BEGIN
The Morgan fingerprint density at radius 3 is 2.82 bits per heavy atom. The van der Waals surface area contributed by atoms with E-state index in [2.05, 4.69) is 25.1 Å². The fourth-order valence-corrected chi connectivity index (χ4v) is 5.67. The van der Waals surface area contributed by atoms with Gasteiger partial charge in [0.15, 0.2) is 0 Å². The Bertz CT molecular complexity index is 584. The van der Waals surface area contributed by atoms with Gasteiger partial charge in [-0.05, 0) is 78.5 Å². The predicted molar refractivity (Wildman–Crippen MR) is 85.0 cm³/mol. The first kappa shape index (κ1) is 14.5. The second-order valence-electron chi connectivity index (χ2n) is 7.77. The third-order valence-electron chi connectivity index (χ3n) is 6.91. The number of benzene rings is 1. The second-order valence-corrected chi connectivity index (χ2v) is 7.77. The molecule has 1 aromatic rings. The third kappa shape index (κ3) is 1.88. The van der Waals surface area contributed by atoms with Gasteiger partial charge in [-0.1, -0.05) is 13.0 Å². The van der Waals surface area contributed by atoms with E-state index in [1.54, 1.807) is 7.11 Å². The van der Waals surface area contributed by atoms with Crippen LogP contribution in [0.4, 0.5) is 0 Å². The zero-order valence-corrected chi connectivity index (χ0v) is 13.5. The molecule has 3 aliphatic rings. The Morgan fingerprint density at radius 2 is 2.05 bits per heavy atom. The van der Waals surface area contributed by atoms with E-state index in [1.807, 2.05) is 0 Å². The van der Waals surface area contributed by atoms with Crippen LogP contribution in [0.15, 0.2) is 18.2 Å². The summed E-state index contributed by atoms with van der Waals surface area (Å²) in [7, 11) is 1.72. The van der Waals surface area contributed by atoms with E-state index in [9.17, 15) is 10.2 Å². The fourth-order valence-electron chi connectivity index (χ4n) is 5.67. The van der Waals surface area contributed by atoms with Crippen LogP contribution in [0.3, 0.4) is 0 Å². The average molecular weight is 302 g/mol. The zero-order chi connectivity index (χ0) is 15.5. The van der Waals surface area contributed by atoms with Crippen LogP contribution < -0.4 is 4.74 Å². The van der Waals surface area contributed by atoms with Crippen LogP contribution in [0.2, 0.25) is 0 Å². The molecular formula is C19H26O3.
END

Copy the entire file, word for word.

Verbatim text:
The Morgan fingerprint density at radius 3 is 2.82 bits per heavy atom. The van der Waals surface area contributed by atoms with E-state index in [2.05, 4.69) is 25.1 Å². The fourth-order valence-corrected chi connectivity index (χ4v) is 5.67. The van der Waals surface area contributed by atoms with Gasteiger partial charge in [0.15, 0.2) is 0 Å². The Bertz CT molecular complexity index is 584. The van der Waals surface area contributed by atoms with Gasteiger partial charge in [-0.05, 0) is 78.5 Å². The predicted molar refractivity (Wildman–Crippen MR) is 85.0 cm³/mol. The first kappa shape index (κ1) is 14.5. The second-order valence-electron chi connectivity index (χ2n) is 7.77. The third-order valence-electron chi connectivity index (χ3n) is 6.91. The number of benzene rings is 1. The second-order valence-corrected chi connectivity index (χ2v) is 7.77. The molecule has 1 aromatic rings. The third kappa shape index (κ3) is 1.88. The van der Waals surface area contributed by atoms with Gasteiger partial charge in [-0.1, -0.05) is 13.0 Å². The van der Waals surface area contributed by atoms with E-state index in [1.54, 1.807) is 7.11 Å². The van der Waals surface area contributed by atoms with Crippen LogP contribution in [0.4, 0.5) is 0 Å². The zero-order valence-corrected chi connectivity index (χ0v) is 13.5. The molecule has 3 aliphatic rings. The Morgan fingerprint density at radius 2 is 2.05 bits per heavy atom. The van der Waals surface area contributed by atoms with E-state index in [1.807, 2.05) is 0 Å². The van der Waals surface area contributed by atoms with Crippen LogP contribution in [0.15, 0.2) is 18.2 Å². The summed E-state index contributed by atoms with van der Waals surface area (Å²) in [7, 11) is 1.72. The van der Waals surface area contributed by atoms with E-state index in [9.17, 15) is 10.2 Å². The fourth-order valence-electron chi connectivity index (χ4n) is 5.67. The van der Waals surface area contributed by atoms with Crippen LogP contribution in [0.3, 0.4) is 0 Å². The average molecular weight is 302 g/mol. The zero-order chi connectivity index (χ0) is 15.5. The van der Waals surface area contributed by atoms with Crippen LogP contribution < -0.4 is 4.74 Å². The van der Waals surface area contributed by atoms with Crippen LogP contribution in [0.2, 0.25) is 0 Å². The molecular formula is C19H26O3.